chimpanzees and bonobo
An adult male chimpanzee in Kibale National Park, Uganda Kevin Langergraber

A new look at the genomes of chimpanzees and bonobos has revealed that the two species likely interbred more than 200,000 years ago. This discovery about the demographic history of our closest living relatives may provide us with an opportunity for comparisons with our own history, scientists hope.

Chimpanzees and bonobos are known to interbreed when they are in captivity, but it is not clear if they do so in the wild as well. Recent studies into the genomes of chimpanzees and bonobos have suggested that there are four distinct species of chimps – a product of a complex evolutionary history potentially involving gene flows between the two great apes.

Despite this, the extent to which they have interbred in the past and continue do so, remains poorly documented. The study published in the journal Science investigates this question of the interbreeding between chimpanzees and bonobos, by analysing many complete genomes.

Gene flows between species

In their analysis, the researchers have studied the genomes of 10 bonobos and 65 chimpanzees, spanning 10 African countries.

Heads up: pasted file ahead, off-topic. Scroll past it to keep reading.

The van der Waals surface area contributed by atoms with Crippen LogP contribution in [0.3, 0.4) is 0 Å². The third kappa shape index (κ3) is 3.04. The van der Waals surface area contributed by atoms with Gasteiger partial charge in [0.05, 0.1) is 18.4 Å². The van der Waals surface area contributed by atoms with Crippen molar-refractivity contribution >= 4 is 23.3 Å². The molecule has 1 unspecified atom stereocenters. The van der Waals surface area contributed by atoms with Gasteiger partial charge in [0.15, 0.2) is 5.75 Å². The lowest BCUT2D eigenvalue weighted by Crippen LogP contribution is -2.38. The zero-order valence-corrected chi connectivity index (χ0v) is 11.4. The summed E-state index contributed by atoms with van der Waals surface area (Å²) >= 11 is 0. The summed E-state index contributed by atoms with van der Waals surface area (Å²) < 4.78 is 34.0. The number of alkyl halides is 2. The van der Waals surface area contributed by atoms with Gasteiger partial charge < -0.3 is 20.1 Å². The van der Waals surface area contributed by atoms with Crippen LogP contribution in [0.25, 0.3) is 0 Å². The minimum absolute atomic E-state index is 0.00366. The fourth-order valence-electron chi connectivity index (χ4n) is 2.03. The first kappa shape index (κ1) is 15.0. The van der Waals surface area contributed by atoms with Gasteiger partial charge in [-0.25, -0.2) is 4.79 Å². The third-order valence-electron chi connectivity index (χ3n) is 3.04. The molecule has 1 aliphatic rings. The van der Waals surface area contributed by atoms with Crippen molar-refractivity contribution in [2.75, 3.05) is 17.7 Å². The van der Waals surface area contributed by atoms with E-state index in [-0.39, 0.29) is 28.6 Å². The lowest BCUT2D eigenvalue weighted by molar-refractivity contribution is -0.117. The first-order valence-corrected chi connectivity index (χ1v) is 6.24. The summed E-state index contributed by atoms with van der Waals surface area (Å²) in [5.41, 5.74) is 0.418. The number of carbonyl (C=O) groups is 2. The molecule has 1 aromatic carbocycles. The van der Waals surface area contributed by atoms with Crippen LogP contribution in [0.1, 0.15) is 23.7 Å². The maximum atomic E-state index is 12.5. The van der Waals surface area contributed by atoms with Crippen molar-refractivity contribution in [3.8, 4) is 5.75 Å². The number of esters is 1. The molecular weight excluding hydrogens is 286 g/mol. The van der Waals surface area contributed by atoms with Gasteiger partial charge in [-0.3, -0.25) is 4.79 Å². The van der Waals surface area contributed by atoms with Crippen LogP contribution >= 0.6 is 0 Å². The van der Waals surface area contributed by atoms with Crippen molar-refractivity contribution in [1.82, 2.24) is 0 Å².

A lot more chimpanzees were included to reflect the fact four species have been shown to exist. These species are the central, eastern, western and Nigeria-Cameroon chimpanzees.

Reconstructing the genetic history of the two species and analysing the different genomes, the scientists find evidence that there was several contacts between bonobos and chimpanzees after their divergence. The study highlights that gene flows that occurred between 200 and 550 thousand years ago, indicating that the two species interbred at these times.

There were differences however between species of chimpanzees – central, eastern, and Nigeria-Cameroon chimpanzees appear to share significantly more genetic information with bonobos than do western chimpanzees.

bonobo and chimps
An adult female chimpanzee and her juvenile daughter rests on a fallen tree at Ngogo in Kibale National Park, Uganda Kevin Langergraber

Just like what happened when Neanderthals and early humans interbred – with many Neanderthal genes disappearing in humans – some background bonobo genetic information appears to have been deleted in the chimpanzee genome, suggesting that some bonobo genes may have been disadvantageous for chimpanzees.

Thus, the study suggests that gene flow might have been widespread during the evolution of the great apes and the hominins.